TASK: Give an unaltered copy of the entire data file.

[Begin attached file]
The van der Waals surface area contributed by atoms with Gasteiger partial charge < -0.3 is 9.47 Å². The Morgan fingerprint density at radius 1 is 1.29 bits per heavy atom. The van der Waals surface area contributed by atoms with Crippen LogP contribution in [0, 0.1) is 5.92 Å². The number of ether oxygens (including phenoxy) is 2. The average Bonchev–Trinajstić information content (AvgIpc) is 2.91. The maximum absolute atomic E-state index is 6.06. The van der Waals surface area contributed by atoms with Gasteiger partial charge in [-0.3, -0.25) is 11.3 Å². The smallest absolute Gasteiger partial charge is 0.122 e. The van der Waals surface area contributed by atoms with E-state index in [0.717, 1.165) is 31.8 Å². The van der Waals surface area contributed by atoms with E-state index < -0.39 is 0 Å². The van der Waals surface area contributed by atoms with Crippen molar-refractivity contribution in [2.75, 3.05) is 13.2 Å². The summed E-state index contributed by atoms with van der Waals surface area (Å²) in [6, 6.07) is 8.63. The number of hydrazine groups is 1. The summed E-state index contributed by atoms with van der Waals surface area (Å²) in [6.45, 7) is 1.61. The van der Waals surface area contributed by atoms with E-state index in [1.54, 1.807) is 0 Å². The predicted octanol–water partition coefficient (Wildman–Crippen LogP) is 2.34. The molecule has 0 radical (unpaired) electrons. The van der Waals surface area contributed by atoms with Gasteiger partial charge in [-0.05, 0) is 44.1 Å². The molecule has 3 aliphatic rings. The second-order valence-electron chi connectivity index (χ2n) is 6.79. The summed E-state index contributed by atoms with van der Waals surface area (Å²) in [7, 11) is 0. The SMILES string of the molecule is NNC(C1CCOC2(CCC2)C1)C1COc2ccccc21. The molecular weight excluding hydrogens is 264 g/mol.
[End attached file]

The van der Waals surface area contributed by atoms with Gasteiger partial charge < -0.3 is 9.47 Å². The Morgan fingerprint density at radius 1 is 1.29 bits per heavy atom. The van der Waals surface area contributed by atoms with Crippen LogP contribution in [0, 0.1) is 5.92 Å². The number of ether oxygens (including phenoxy) is 2. The average Bonchev–Trinajstić information content (AvgIpc) is 2.91. The maximum absolute atomic E-state index is 6.06. The van der Waals surface area contributed by atoms with Gasteiger partial charge in [-0.3, -0.25) is 11.3 Å². The smallest absolute Gasteiger partial charge is 0.122 e. The van der Waals surface area contributed by atoms with E-state index in [0.717, 1.165) is 31.8 Å². The van der Waals surface area contributed by atoms with E-state index < -0.39 is 0 Å². The van der Waals surface area contributed by atoms with Crippen molar-refractivity contribution in [2.75, 3.05) is 13.2 Å². The summed E-state index contributed by atoms with van der Waals surface area (Å²) in [6, 6.07) is 8.63. The number of hydrazine groups is 1. The summed E-state index contributed by atoms with van der Waals surface area (Å²) in [6.45, 7) is 1.61. The van der Waals surface area contributed by atoms with E-state index in [1.54, 1.807) is 0 Å². The predicted octanol–water partition coefficient (Wildman–Crippen LogP) is 2.34. The molecule has 0 radical (unpaired) electrons. The van der Waals surface area contributed by atoms with Gasteiger partial charge in [-0.05, 0) is 44.1 Å². The molecule has 3 aliphatic rings. The second-order valence-electron chi connectivity index (χ2n) is 6.79. The summed E-state index contributed by atoms with van der Waals surface area (Å²) in [7, 11) is 0. The SMILES string of the molecule is NNC(C1CCOC2(CCC2)C1)C1COc2ccccc21. The molecular weight excluding hydrogens is 264 g/mol.